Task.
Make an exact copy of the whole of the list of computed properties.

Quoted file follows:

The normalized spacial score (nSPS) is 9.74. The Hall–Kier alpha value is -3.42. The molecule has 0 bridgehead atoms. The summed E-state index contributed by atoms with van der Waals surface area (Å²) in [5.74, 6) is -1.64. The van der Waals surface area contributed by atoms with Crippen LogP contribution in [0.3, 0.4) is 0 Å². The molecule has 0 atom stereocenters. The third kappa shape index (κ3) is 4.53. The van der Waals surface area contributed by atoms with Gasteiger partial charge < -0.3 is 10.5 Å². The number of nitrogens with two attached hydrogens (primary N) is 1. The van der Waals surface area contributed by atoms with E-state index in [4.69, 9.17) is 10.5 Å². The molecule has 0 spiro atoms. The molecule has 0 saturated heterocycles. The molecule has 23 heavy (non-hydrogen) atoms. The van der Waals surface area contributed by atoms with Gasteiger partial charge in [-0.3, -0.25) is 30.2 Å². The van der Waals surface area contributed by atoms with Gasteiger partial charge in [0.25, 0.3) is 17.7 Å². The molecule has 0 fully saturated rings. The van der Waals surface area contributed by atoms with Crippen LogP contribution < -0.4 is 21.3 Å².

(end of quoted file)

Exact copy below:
The normalized spacial score (nSPS) is 9.74. The Hall–Kier alpha value is -3.42. The molecule has 0 bridgehead atoms. The summed E-state index contributed by atoms with van der Waals surface area (Å²) in [5.74, 6) is -1.64. The van der Waals surface area contributed by atoms with Crippen LogP contribution in [0.3, 0.4) is 0 Å². The molecule has 0 atom stereocenters. The third kappa shape index (κ3) is 4.53. The van der Waals surface area contributed by atoms with Gasteiger partial charge < -0.3 is 10.5 Å². The number of nitrogens with two attached hydrogens (primary N) is 1. The van der Waals surface area contributed by atoms with E-state index in [4.69, 9.17) is 10.5 Å². The molecule has 0 spiro atoms. The molecule has 0 saturated heterocycles. The molecule has 23 heavy (non-hydrogen) atoms. The van der Waals surface area contributed by atoms with Gasteiger partial charge in [-0.3, -0.25) is 30.2 Å². The van der Waals surface area contributed by atoms with Gasteiger partial charge in [0.25, 0.3) is 17.7 Å². The molecule has 0 fully saturated rings. The van der Waals surface area contributed by atoms with Crippen LogP contribution < -0.4 is 21.3 Å².